As fragile humans with hearts that were made for great things (sometimes greater things than we are currently doing), we thrive off of seeing people realize their dreams. We love stories about underdogs who work their way up, about individuals who put their everything into starting their own businesses, working long hours seven days a week, fighting bad reviews and a tanking economy and making it still, despite all of the odds. We love stories of women who break from cultural norms or stereotypical expectations. Who dress up as soldiers, overcome illnesses, infiltrate male societies, quit their jobs to care for their families.
We cheer for the dark horse, the long shot. We urge our friends to “shoot for the moon” and “follow their hearts.” We encourage and support and promise to join in the celebration when the baby is born, the book is published, the company booms, the soldier returns.
But there are reasons that many of us avoid risk ourselves. Reasons that we choose realism over hope. Because by definition, a risk is an action that might turn out badly and a hope is a desire that may never be realized. Often, in fact more often than not, risks don’t pay off. Hopes are dashed. Dreams not only die, but are brutally killed.
I have a friend who has been sick for a long, long time–at least four years, maybe five. They begin to blur together into one continual sleepless nightmare. She is young, my age. Too young to be trapped in a body that won’t function. She has been to multiple medical specialists, tried dozens of cleanses and diets and prescriptions. She has the sharpest sense of humor and one of the warmest hearts I have ever been welcomed into. But she does not have an answer. She started a one-year aggressive treatment of antibiotics, an expensive long-shot that just might wipe out the bacteria that is spiraling through her body. She waited one month. Then three. The medication worsened her condition, but still she kept going. I talked to her recently. It’s been over nine months now and the risk hasn’t paid off. She’s running out of hope.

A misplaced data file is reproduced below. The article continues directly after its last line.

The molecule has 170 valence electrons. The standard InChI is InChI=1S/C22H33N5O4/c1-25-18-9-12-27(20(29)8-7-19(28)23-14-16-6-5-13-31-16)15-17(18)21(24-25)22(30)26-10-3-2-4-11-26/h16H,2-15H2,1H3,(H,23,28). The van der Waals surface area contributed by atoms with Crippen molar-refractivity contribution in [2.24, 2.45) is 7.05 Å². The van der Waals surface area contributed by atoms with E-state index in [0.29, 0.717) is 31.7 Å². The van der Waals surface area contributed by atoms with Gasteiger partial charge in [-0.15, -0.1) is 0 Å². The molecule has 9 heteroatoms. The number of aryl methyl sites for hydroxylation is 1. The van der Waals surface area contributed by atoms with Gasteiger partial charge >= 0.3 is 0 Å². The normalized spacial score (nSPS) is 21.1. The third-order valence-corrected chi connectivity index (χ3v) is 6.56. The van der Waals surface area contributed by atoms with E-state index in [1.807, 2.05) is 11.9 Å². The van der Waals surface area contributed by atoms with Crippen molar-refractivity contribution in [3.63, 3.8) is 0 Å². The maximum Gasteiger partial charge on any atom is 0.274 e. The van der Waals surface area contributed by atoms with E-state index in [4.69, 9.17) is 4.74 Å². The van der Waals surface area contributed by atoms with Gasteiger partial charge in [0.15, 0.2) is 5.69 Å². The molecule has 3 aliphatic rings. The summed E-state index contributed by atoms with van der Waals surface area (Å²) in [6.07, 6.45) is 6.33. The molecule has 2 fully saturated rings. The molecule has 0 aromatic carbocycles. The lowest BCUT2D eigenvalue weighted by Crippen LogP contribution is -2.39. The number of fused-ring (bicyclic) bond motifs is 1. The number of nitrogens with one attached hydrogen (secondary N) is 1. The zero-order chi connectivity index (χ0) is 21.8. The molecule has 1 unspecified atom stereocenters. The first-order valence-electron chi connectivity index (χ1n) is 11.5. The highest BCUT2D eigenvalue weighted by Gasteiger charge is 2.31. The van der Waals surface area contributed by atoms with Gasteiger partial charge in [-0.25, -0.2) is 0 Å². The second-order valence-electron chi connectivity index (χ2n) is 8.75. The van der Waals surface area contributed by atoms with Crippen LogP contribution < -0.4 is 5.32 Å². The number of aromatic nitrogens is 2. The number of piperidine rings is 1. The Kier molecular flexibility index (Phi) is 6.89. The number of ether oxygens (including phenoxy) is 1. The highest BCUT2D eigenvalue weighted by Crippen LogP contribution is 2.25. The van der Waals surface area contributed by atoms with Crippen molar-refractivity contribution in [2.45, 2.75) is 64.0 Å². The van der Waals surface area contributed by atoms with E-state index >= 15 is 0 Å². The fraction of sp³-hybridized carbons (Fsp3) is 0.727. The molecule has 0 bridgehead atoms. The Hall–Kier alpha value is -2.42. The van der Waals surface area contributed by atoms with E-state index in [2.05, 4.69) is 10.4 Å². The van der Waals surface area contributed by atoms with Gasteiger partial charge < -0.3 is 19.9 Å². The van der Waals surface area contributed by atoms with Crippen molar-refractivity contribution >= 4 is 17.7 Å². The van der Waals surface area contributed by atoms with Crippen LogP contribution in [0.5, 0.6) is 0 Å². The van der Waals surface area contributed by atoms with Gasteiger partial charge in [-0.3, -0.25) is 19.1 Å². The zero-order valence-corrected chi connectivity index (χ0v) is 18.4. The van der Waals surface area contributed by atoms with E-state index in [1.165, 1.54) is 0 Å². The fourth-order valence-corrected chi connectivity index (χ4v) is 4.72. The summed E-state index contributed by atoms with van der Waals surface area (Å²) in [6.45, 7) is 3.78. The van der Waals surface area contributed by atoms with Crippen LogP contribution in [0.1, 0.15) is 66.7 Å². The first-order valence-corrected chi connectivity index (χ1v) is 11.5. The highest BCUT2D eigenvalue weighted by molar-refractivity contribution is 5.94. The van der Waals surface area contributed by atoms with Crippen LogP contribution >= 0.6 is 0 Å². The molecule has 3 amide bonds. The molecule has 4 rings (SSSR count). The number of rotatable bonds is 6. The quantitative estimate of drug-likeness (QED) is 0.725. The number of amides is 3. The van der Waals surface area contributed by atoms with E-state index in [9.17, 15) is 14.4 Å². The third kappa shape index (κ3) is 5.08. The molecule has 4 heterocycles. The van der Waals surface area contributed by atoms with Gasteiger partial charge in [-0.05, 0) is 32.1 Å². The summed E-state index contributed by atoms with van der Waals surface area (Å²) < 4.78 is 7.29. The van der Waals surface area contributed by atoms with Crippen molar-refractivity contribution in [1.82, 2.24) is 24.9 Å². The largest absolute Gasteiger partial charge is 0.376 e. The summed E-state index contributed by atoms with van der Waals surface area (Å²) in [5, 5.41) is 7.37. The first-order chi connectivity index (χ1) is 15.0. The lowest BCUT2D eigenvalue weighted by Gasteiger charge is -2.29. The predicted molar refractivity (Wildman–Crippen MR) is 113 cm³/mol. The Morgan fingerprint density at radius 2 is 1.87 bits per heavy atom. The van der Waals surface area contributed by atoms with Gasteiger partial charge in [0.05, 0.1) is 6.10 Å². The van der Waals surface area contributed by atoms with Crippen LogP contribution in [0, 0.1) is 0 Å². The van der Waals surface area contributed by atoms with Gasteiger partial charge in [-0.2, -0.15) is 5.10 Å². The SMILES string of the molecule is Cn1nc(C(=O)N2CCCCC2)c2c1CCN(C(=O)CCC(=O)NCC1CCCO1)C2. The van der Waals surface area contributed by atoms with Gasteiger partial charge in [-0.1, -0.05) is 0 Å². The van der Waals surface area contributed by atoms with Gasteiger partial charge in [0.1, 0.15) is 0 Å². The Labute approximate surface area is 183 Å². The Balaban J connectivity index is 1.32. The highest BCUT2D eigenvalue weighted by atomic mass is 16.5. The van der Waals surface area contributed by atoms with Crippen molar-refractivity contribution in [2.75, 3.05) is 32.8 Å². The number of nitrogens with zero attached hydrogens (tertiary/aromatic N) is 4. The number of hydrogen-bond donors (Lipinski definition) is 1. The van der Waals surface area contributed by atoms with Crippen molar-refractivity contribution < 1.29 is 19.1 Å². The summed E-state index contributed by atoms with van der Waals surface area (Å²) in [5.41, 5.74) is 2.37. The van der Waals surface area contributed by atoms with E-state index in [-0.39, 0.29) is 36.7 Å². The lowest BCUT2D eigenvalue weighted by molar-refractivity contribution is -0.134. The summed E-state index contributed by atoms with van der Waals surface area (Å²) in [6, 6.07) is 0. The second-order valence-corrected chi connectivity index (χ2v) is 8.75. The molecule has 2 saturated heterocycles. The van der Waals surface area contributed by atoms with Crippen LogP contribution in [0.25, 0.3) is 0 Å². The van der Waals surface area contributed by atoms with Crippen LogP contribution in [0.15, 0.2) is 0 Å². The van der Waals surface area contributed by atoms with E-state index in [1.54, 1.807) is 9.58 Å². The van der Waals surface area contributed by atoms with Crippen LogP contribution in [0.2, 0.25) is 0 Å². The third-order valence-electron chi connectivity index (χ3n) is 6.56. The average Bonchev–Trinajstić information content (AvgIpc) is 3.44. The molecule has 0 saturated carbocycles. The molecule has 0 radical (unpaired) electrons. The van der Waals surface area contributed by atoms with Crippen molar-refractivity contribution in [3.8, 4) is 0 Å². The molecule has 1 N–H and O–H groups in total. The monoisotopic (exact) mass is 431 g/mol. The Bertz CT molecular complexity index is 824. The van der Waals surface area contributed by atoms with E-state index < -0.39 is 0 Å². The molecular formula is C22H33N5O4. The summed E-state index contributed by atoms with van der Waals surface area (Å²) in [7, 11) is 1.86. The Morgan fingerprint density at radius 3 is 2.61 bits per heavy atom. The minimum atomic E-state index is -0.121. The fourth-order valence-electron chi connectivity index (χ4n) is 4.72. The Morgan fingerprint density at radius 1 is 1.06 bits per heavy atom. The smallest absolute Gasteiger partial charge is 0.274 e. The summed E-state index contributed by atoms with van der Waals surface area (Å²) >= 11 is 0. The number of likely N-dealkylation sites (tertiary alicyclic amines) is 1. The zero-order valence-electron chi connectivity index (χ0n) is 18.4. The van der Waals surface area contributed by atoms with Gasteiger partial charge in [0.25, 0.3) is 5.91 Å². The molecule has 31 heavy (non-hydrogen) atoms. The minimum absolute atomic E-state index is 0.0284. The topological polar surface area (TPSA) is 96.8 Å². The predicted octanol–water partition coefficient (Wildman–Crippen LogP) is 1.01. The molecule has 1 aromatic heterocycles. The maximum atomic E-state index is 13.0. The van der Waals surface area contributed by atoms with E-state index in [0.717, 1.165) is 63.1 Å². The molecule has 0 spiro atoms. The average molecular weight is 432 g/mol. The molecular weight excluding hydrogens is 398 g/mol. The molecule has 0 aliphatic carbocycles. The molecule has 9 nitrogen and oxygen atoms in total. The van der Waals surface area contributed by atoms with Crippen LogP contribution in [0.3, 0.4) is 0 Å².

I have another friend who suffered under the demands of her job. Demands to dictate and direct an adult education program that she didn’t want to manage. She’s more of a follower. A peacemaker. Someone who ought to be guiding little lives and coloring trees, not writing exams and evaluating performance. She learned of an opportunity with a non-profit in her community. She would be working alongside people she knew and loved. She’d be creative and supported, and interacting with children. The interview for the position was a few months away, but she quit her job anyhow. She went through applications and assessments and everyone loved her. She worked piecemeal jobs to pay for her rent, hoping and trusting the job would come through. When she met with the director for her final interview she was told that the position had been given to someone else–an insider who shouldn’t have been eligible in the first place.
I have a third friend whose marriage was torn by closed hearts and silent desires. Both had been hurt and both were to blame, but when the pain grew too great she made the choice to walk out. He was broken. Shattered. The way that you are when you realize you are the reason you’ve lost the thing that means most to you. He fasted and prayed and implored that the God who loves redemption and hates divorce would open the pathway back to his wife. His heart was transformed, bleeding hope mixed with hurt. Would she talk to him? Look at him? Could they try counseling? He wrote her letters every day, which she held onto for years but never did read. He begged for an advocate, for a friend she would believe, for anyone who would plead his case and convince her to come home. He didn’t see her for six months, until the day he gave up fighting and agreed to sign the papers.
What about these people, and the hundreds, thousands, millions like them? What about the people who move across the country or re-mortgage their homes, who leave family and friends and the security of a retirement plan in order to pursue an uncertain dream?
The aftermath of a risk that doesn’t pay off, of hope that is deferred, can be devastating. Emotionally, physically, financially and utterly devastating. “Better to have loved (or hoped or risked or dared) and have lost than never to have loved (or hoped or risked or dared) at all,” may be the tritest platitude I could possibly offer. Sometimes it is better to have risked. It is better to have dared, to have tried, to have broken yourself open. Isn’t it?
We don’t always know how to treat those who have been devastated. What can we say? What words can we offer? “I’m sorry for your loss,” “They’ll be other opportunities,” “You’ll find someone else,” “It’ll all turn out fine” (But really, will it?)
How about something a bit less conventional and a little more necessary? How about, “I’m proud of you,” “I couldn’t have done that,” “You are brave,” “You are strong.”
Because really, aren’t these the people that we ought to be celebrating? Not (just) the ones who succeed, but the ones who risk failure? The ones who know the odds, but who give themselves anyway? The ones who show us what it means to hope?
I think part of our problem is facing the reality of failure, of admitting to ourselves that our hopes might not be realized, our dreams might not come true. How does anyone accept that message, accept the probability of failure, and then dare to risk anyway? Maybe by realizing that the process of risking is itself a reward. And by knowing that if and when we fail, we will be stronger and braver and still worthy of celebration.